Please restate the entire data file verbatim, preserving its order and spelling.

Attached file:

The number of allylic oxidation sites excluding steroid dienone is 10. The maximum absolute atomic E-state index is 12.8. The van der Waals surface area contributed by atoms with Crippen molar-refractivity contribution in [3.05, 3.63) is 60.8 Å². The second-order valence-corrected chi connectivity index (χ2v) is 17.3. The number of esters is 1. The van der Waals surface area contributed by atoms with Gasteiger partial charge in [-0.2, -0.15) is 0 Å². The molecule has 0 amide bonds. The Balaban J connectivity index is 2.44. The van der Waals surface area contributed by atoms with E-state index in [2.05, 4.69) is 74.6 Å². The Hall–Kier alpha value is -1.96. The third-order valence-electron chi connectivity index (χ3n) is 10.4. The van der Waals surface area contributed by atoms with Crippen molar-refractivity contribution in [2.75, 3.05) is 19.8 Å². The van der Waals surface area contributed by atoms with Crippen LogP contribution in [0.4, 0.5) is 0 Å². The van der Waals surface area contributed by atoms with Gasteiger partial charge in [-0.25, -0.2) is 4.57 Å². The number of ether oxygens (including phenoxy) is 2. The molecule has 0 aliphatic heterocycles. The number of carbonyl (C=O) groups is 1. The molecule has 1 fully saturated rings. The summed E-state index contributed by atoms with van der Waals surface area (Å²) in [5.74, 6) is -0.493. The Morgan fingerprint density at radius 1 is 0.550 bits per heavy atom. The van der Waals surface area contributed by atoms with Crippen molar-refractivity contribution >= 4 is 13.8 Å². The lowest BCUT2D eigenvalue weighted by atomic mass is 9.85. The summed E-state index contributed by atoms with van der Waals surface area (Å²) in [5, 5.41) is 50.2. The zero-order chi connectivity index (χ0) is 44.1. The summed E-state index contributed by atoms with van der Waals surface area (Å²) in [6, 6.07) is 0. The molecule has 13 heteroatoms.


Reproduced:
The number of allylic oxidation sites excluding steroid dienone is 10. The maximum absolute atomic E-state index is 12.8. The van der Waals surface area contributed by atoms with Crippen molar-refractivity contribution in [3.05, 3.63) is 60.8 Å². The second-order valence-corrected chi connectivity index (χ2v) is 17.3. The number of esters is 1. The van der Waals surface area contributed by atoms with Gasteiger partial charge in [-0.2, -0.15) is 0 Å². The molecule has 0 amide bonds. The Balaban J connectivity index is 2.44. The van der Waals surface area contributed by atoms with E-state index in [2.05, 4.69) is 74.6 Å². The Hall–Kier alpha value is -1.96. The third-order valence-electron chi connectivity index (χ3n) is 10.4. The van der Waals surface area contributed by atoms with Crippen molar-refractivity contribution in [2.75, 3.05) is 19.8 Å². The van der Waals surface area contributed by atoms with Crippen LogP contribution in [0.4, 0.5) is 0 Å². The van der Waals surface area contributed by atoms with Gasteiger partial charge in [-0.25, -0.2) is 4.57 Å². The number of ether oxygens (including phenoxy) is 2. The molecule has 0 aliphatic heterocycles. The number of carbonyl (C=O) groups is 1. The molecule has 1 fully saturated rings. The summed E-state index contributed by atoms with van der Waals surface area (Å²) in [5.74, 6) is -0.493. The Morgan fingerprint density at radius 1 is 0.550 bits per heavy atom. The van der Waals surface area contributed by atoms with Crippen molar-refractivity contribution >= 4 is 13.8 Å². The lowest BCUT2D eigenvalue weighted by atomic mass is 9.85. The summed E-state index contributed by atoms with van der Waals surface area (Å²) in [5, 5.41) is 50.2. The zero-order chi connectivity index (χ0) is 44.1. The summed E-state index contributed by atoms with van der Waals surface area (Å²) in [6, 6.07) is 0. The molecule has 13 heteroatoms.